Storyboard.TargetProperty Attached Property

Gets or sets the property that should be animated.

Namespace:  System.Windows.Media.Animation
Assembly:  PresentationFramework (in PresentationFramework.dll)
XMLNS for XAML: http://schemas.microsoft.com/winfx/2006/xaml/presentation, http://schemas.microsoft.com/netfx/2007/xaml/presentation

See GetTargetProperty, SetTargetProperty
<object Storyboard.TargetProperty="PropertyPath" .../>

Property Value

Type: System.Windows.PropertyPath
The property to animate.

Identifier field

TargetPropertyProperty

Metadata properties set to true

None

The target property must be a dependency property.

The TargetProperty property supports complex syntax that enables you to target properties of other properties. For a detailed description of the different ways to target properties, see Storyboards Overview.

This example shows how to use a Storyboard to animate properties. To animate a property by using a Storyboard, create an animation for each property that you want to animate and also create a Storyboard to contain the animations.

The type of property determines the type of animation to use. For example, to animate a property that takes Double values, use a DoubleAnimation. The TargetName and TargetProperty attached properties specify the object and property to which the animation is applied.

To start a storyboard in Extensible Application Markup Language (XAML), use a BeginStoryboard action and an EventTrigger. The EventTrigger begins the BeginStoryboard action when the event that is specified by its RoutedEvent property occurs. The BeginStoryboard action starts the Storyboard.

The following example uses Storyboard objects to animate two Button controls. To make the first button change in size, its Width is animated. To make the second button change color, the Color property of the SolidColorBrush is used to set the Background of the button that is animated.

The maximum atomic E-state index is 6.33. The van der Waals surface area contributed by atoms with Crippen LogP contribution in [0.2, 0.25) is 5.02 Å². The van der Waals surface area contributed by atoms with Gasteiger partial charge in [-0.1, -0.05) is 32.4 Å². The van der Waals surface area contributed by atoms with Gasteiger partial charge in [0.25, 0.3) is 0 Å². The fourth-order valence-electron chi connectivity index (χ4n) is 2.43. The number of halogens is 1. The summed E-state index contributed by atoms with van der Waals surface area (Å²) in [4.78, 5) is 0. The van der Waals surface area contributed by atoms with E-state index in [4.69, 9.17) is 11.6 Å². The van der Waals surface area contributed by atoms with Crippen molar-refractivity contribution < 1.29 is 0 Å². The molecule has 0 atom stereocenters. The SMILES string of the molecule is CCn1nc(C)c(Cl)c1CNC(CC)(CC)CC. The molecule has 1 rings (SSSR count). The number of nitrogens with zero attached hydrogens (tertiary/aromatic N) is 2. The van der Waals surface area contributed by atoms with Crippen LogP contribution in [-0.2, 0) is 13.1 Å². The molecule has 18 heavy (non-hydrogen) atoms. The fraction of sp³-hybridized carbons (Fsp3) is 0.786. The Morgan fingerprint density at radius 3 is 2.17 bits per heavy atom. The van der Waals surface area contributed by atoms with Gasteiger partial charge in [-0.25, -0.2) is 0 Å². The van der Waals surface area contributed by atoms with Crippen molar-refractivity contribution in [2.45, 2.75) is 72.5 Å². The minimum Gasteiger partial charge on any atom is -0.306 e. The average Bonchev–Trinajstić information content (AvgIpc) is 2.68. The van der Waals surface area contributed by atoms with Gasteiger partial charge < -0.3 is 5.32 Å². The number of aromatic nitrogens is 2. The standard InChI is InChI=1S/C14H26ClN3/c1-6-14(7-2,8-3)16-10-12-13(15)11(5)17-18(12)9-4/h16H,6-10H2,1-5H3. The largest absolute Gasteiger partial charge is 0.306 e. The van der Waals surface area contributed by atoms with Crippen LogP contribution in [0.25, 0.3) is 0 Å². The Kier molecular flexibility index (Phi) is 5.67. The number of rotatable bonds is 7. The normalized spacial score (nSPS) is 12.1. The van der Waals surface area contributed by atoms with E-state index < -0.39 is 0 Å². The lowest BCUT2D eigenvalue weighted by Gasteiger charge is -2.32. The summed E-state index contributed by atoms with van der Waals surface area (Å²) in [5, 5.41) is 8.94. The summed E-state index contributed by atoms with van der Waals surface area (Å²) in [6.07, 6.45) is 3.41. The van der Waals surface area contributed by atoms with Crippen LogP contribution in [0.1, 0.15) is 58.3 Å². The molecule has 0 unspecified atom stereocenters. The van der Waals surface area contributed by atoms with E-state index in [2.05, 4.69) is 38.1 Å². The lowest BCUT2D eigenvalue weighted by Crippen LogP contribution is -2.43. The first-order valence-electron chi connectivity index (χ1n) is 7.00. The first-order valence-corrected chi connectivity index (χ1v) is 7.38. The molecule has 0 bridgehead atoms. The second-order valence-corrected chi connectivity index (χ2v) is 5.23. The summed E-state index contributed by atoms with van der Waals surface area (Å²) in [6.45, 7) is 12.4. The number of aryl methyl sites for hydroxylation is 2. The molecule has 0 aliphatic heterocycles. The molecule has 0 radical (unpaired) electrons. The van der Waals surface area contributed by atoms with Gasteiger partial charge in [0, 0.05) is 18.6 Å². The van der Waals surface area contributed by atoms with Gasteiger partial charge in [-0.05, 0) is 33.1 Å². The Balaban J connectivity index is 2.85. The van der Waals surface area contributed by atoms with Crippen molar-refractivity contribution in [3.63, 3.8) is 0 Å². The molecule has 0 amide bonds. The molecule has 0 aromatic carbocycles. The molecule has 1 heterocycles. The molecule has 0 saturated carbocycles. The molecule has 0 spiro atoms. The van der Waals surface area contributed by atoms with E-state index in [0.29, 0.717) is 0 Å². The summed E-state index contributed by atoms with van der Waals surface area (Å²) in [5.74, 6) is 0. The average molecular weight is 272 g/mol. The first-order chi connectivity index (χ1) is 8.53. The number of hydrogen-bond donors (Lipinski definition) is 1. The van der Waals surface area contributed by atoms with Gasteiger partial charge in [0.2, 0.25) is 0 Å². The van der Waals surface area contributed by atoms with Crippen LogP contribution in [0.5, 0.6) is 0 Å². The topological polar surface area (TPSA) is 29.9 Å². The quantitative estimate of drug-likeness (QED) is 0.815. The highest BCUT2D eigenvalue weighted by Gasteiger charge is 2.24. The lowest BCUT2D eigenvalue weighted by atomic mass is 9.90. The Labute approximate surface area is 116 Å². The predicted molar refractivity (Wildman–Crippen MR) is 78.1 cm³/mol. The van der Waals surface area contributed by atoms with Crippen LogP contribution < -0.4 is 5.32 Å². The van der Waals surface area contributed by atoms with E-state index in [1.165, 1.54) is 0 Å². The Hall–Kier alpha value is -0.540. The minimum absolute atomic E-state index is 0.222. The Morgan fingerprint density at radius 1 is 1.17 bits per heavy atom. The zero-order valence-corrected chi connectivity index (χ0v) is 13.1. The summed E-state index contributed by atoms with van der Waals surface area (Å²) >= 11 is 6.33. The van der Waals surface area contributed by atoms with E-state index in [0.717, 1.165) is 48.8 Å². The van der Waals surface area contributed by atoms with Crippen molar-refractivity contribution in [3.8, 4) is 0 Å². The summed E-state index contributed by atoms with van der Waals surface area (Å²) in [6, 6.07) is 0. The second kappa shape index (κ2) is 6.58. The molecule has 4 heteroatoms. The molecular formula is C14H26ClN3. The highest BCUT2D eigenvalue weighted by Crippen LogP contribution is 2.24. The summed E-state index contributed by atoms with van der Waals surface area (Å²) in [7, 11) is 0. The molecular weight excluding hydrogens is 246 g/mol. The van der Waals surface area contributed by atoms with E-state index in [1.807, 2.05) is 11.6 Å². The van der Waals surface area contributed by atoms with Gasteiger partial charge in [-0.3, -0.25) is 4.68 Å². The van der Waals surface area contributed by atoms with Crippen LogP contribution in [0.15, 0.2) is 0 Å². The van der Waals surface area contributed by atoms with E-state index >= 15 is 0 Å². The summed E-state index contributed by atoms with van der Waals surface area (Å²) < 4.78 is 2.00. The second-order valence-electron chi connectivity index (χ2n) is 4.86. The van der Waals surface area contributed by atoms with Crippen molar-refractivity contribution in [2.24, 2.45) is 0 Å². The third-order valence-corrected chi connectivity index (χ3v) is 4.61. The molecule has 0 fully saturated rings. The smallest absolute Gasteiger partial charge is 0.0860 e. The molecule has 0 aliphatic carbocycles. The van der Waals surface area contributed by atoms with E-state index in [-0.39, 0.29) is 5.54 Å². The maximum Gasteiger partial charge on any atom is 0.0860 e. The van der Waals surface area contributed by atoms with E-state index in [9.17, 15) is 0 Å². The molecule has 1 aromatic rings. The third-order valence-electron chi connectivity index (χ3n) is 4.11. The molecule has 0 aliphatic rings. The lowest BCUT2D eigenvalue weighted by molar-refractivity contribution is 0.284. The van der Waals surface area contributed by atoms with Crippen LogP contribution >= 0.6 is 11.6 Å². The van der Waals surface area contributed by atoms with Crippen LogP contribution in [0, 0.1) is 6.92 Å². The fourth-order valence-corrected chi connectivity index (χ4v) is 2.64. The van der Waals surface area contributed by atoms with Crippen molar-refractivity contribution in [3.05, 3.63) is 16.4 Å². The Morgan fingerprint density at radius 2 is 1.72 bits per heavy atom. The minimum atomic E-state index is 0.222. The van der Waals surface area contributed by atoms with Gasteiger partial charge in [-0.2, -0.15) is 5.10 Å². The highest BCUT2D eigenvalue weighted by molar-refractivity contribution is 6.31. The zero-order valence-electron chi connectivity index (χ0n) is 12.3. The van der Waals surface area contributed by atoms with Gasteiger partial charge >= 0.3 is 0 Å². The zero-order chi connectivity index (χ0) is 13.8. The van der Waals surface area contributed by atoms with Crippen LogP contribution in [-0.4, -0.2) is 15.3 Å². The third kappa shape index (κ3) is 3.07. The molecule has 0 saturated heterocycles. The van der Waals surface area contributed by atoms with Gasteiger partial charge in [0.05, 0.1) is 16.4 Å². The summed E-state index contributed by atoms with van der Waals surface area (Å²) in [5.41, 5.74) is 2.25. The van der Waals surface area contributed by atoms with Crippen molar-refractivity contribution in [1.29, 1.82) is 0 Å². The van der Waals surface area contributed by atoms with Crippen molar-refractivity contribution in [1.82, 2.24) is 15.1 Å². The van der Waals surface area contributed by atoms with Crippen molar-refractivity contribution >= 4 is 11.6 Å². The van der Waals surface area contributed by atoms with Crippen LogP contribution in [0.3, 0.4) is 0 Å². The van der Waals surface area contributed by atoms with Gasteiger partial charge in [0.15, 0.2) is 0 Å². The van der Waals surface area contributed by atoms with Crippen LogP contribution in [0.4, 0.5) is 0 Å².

<!-- StoryboardExample.xaml
     Uses storyboards to animate properties. -->
<Page
  xmlns="http://schemas.microsoft.com/winfx/2006/xaml/presentation"
  xmlns:x="http://schemas.microsoft.com/winfx/2006/xaml"
  WindowTitle="Animate Properties with Storyboards">

  <Border Background="White">
    <StackPanel Margin="30" HorizontalAlignment="Left" MinWidth="500">

      <TextBlock>Storyboard Animation Example</TextBlock>

      <!-- The width of this button is animated. -->
      <Button Name="myWidthAnimatedButton"
        Height="30" Width="200" HorizontalAlignment="Left">
        A Button   
        <Button.Triggers>

          <!-- Animates the width of the first button 
               from 200 to 300. -->         
          <EventTrigger RoutedEvent="Button.Click">
            <BeginStoryboard>
              <Storyboard>           
                <DoubleAnimation Storyboard.TargetName="myWidthAnimatedButton"
                  Storyboard.TargetProperty="Width"
                  From="200" To="300" Duration="0:0:3" />
              </Storyboard>
            </BeginStoryboard>
          </EventTrigger>
        </Button.Triggers>
      </Button>

      <!-- The color of the brush used to paint this button is animated. -->
      <Button Height="30" Width="200" 
        HorizontalAlignment="Left">Another Button
        <Button.Background>
          <SolidColorBrush x:Name="myAnimatedBrush" Color="Blue" />
        </Button.Background>
        <Button.Triggers>

        <!-- Animates the color of the brush used to paint 
             the second button from red to blue . -->             
          <EventTrigger RoutedEvent="Button.Click">    
            <BeginStoryboard>